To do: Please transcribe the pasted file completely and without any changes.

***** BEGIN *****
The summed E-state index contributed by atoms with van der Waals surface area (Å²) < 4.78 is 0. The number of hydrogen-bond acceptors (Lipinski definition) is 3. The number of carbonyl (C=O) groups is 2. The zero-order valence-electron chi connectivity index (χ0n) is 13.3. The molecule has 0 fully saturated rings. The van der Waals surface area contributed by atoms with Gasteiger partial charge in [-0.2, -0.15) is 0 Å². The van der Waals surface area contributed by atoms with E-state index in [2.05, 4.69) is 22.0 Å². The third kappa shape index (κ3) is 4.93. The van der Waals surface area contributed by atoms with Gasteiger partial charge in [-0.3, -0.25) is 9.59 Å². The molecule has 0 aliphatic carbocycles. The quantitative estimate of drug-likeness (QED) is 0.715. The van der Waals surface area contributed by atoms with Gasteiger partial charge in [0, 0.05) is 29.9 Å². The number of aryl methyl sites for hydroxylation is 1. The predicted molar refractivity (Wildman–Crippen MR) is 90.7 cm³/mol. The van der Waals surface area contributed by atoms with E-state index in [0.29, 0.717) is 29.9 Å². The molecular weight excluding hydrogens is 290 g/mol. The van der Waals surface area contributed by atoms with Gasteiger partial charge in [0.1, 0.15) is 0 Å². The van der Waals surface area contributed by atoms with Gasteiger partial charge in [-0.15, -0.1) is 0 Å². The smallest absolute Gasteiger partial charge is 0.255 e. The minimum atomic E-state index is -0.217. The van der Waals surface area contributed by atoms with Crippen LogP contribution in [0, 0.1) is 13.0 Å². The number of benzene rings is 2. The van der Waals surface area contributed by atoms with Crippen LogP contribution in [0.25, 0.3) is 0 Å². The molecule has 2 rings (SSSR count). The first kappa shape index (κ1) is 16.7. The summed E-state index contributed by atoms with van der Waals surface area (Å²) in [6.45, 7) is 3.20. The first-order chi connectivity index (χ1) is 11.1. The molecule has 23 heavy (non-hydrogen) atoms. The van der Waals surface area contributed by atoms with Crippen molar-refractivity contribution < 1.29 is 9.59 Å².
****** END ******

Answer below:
The summed E-state index contributed by atoms with van der Waals surface area (Å²) < 4.78 is 0. The number of hydrogen-bond acceptors (Lipinski definition) is 3. The number of carbonyl (C=O) groups is 2. The zero-order valence-electron chi connectivity index (χ0n) is 13.3. The molecule has 0 fully saturated rings. The van der Waals surface area contributed by atoms with Gasteiger partial charge in [-0.2, -0.15) is 0 Å². The van der Waals surface area contributed by atoms with E-state index in [2.05, 4.69) is 22.0 Å². The third kappa shape index (κ3) is 4.93. The van der Waals surface area contributed by atoms with Gasteiger partial charge in [-0.3, -0.25) is 9.59 Å². The molecule has 0 aliphatic carbocycles. The quantitative estimate of drug-likeness (QED) is 0.715. The van der Waals surface area contributed by atoms with Gasteiger partial charge in [0, 0.05) is 29.9 Å². The number of aryl methyl sites for hydroxylation is 1. The predicted molar refractivity (Wildman–Crippen MR) is 90.7 cm³/mol. The van der Waals surface area contributed by atoms with E-state index in [0.29, 0.717) is 29.9 Å². The molecular weight excluding hydrogens is 290 g/mol. The van der Waals surface area contributed by atoms with Gasteiger partial charge in [0.1, 0.15) is 0 Å². The van der Waals surface area contributed by atoms with Gasteiger partial charge in [-0.15, -0.1) is 0 Å². The smallest absolute Gasteiger partial charge is 0.255 e. The minimum atomic E-state index is -0.217. The van der Waals surface area contributed by atoms with Crippen LogP contribution in [0, 0.1) is 13.0 Å². The number of benzene rings is 2. The van der Waals surface area contributed by atoms with Crippen LogP contribution in [0.25, 0.3) is 0 Å². The molecule has 2 rings (SSSR count). The first kappa shape index (κ1) is 16.7. The summed E-state index contributed by atoms with van der Waals surface area (Å²) in [6.45, 7) is 3.20. The first-order chi connectivity index (χ1) is 11.1. The molecule has 23 heavy (non-hydrogen) atoms. The van der Waals surface area contributed by atoms with Crippen molar-refractivity contribution < 1.29 is 9.59 Å².